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One in three gay men have experienced ‘anti-fat bias’

Joe Williams February 3, 2016
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More than one third of gay men have been treated badly due to their weight, results of a new survey show.

One in three gay men have experienced ‘anti-fat bias,’ according to a recent study published in Psychology of Sexual Orientation and Gender Diversity.

Out of the 215 participants who took part in the study, more than one third reported directly experiencing anti-fat bias – even though many of them were not overweight using body mass index (BMI) guidelines.

One in three gay men have experienced ‘anti-fat bias’

The most common type of bias based on weight reported was rejection by potential partners.

Researchers say that both experiencing and witnessing anti-fat bias was associated with several types of body image disturbance – such as body dysmorphia and eating disorders.

A later study also found that gay men reported a greater likelihood of being blatantly ignored, treated rudely or mocked behind his back by friends and romantic interests if overweight.

“These studies suggest that anti-fat bias is a challenge for many members of the gay community, even those who are not technically overweight,” the study concluded.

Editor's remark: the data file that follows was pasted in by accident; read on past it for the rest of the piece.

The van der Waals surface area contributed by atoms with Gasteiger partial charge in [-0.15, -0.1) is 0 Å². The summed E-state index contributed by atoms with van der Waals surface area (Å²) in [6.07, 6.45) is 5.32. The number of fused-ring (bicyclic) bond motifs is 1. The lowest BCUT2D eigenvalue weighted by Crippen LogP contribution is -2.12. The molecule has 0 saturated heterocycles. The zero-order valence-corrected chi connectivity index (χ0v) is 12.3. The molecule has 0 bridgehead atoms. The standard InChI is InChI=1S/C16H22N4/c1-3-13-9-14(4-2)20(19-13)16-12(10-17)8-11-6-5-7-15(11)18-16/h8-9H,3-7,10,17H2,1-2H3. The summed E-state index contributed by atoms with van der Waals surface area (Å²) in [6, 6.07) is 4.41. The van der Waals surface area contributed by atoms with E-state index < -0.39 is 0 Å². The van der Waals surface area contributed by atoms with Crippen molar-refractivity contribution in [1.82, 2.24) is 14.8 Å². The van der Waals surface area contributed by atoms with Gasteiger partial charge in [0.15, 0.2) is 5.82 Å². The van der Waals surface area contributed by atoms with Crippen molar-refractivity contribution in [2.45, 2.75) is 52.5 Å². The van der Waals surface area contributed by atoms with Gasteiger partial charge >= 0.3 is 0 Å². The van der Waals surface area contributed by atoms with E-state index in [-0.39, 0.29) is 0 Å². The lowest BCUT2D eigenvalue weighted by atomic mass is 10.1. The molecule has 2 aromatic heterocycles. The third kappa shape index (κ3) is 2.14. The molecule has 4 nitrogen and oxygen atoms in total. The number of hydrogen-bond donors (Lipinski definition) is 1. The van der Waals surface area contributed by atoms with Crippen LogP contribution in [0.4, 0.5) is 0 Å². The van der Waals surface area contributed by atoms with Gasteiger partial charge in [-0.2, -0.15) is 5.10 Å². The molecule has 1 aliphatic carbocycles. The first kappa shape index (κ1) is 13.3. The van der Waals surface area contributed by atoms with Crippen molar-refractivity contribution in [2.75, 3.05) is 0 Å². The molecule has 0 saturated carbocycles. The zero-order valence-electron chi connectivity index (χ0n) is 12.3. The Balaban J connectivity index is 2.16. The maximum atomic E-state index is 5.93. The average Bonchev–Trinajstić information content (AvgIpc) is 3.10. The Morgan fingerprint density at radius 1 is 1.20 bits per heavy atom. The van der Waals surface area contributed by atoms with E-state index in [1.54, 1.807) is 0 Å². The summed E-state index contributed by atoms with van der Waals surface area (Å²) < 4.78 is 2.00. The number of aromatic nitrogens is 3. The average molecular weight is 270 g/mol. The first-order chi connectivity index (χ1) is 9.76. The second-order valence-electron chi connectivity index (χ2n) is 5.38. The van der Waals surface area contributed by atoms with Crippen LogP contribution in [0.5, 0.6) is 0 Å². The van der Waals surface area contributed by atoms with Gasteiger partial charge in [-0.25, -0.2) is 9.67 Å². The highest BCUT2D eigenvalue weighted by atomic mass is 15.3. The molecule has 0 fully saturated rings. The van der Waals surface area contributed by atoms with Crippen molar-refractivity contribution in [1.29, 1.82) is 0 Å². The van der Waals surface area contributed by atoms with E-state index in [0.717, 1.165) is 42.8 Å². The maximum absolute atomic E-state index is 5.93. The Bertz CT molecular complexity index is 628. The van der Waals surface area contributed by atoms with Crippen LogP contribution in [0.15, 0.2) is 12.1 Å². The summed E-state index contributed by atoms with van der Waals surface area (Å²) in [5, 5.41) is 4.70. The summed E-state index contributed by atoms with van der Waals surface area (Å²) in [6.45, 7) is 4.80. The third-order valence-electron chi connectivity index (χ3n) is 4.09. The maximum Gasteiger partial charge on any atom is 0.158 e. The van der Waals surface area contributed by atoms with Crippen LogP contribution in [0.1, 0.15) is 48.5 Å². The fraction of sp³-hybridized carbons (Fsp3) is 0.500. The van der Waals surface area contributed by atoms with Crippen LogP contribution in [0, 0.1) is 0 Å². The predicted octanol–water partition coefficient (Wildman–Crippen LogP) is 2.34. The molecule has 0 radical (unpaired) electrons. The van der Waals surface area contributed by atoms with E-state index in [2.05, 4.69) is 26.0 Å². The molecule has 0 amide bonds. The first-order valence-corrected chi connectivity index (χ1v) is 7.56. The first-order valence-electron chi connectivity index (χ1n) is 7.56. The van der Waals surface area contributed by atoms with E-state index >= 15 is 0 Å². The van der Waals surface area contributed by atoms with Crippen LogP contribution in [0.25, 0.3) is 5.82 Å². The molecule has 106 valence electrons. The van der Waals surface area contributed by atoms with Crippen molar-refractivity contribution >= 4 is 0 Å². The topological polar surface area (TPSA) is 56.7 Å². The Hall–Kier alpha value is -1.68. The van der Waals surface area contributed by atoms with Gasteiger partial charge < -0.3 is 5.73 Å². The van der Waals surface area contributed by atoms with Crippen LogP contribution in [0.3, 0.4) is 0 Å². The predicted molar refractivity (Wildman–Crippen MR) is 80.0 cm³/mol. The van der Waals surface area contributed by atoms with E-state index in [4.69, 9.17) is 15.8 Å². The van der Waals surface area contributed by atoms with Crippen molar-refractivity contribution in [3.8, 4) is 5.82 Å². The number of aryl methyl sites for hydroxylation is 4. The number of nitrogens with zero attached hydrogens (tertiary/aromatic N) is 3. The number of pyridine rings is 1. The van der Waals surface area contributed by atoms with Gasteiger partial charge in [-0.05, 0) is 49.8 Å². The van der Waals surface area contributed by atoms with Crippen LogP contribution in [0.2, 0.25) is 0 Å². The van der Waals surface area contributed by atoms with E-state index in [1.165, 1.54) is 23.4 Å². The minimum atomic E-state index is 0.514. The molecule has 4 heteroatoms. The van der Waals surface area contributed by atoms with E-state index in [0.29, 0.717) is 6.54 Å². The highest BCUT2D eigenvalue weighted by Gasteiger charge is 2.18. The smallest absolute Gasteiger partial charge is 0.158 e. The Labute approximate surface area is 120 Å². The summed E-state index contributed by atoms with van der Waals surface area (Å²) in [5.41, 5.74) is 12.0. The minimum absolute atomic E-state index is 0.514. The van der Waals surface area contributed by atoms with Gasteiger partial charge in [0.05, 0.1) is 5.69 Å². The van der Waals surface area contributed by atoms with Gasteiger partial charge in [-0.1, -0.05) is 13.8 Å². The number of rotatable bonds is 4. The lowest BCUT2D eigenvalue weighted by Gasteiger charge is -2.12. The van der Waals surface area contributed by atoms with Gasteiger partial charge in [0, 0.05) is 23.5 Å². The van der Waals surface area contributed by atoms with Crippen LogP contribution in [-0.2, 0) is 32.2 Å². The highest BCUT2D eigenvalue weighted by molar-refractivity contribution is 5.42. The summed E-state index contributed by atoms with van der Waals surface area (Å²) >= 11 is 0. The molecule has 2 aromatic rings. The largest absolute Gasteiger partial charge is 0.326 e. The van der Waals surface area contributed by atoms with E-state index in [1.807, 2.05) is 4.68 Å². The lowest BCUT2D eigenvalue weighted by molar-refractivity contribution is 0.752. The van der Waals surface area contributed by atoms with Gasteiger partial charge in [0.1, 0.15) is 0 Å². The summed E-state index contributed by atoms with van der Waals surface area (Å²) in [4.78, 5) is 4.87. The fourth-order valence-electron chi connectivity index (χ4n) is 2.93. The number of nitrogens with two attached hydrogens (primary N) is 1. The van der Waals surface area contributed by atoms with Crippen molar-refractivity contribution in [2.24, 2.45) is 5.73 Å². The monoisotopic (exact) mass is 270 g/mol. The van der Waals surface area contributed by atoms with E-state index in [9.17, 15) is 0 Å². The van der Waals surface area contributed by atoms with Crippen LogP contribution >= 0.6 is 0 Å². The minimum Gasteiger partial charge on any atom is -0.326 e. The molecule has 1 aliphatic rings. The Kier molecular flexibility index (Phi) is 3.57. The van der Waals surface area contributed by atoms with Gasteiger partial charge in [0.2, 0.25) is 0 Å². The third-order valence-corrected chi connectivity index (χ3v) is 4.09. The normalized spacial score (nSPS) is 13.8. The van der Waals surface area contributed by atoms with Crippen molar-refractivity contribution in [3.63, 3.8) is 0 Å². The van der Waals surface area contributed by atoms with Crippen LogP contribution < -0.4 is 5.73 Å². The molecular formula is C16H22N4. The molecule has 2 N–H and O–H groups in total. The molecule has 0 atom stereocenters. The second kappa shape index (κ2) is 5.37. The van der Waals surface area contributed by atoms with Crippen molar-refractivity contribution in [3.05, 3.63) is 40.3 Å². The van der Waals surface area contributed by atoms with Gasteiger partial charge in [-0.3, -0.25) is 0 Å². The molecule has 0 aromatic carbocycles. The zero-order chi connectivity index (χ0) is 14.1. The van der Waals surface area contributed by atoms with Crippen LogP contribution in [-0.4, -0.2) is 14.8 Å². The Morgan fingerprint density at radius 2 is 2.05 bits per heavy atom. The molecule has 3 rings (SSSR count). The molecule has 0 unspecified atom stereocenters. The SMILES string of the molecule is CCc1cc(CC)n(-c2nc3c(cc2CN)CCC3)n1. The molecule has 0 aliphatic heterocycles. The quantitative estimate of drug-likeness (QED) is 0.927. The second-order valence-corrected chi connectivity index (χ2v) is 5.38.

“Additionally, gay men expect other gay men to show these anti-fat biases when looking for a romantic partner.”

Discrimination within the gay community caused further debate recently, as a new hashtag aimed at highlighting racism between gay men trended on Twitter.

One in three gay men have experienced ‘anti-fat bias’

Users of the hashtag #TweetLikeAWhiteGay accused certain members of the gay community of condemning prejudice, whilst simultaneously discriminating against other minorities, especially on hook-up apps.

Others ridiculed “privileged, white” gay men for appropriating language and style from the very minorities whose plight they continue to ignore.

More: anti-fat, bias, Discrimination, Health, LGBT

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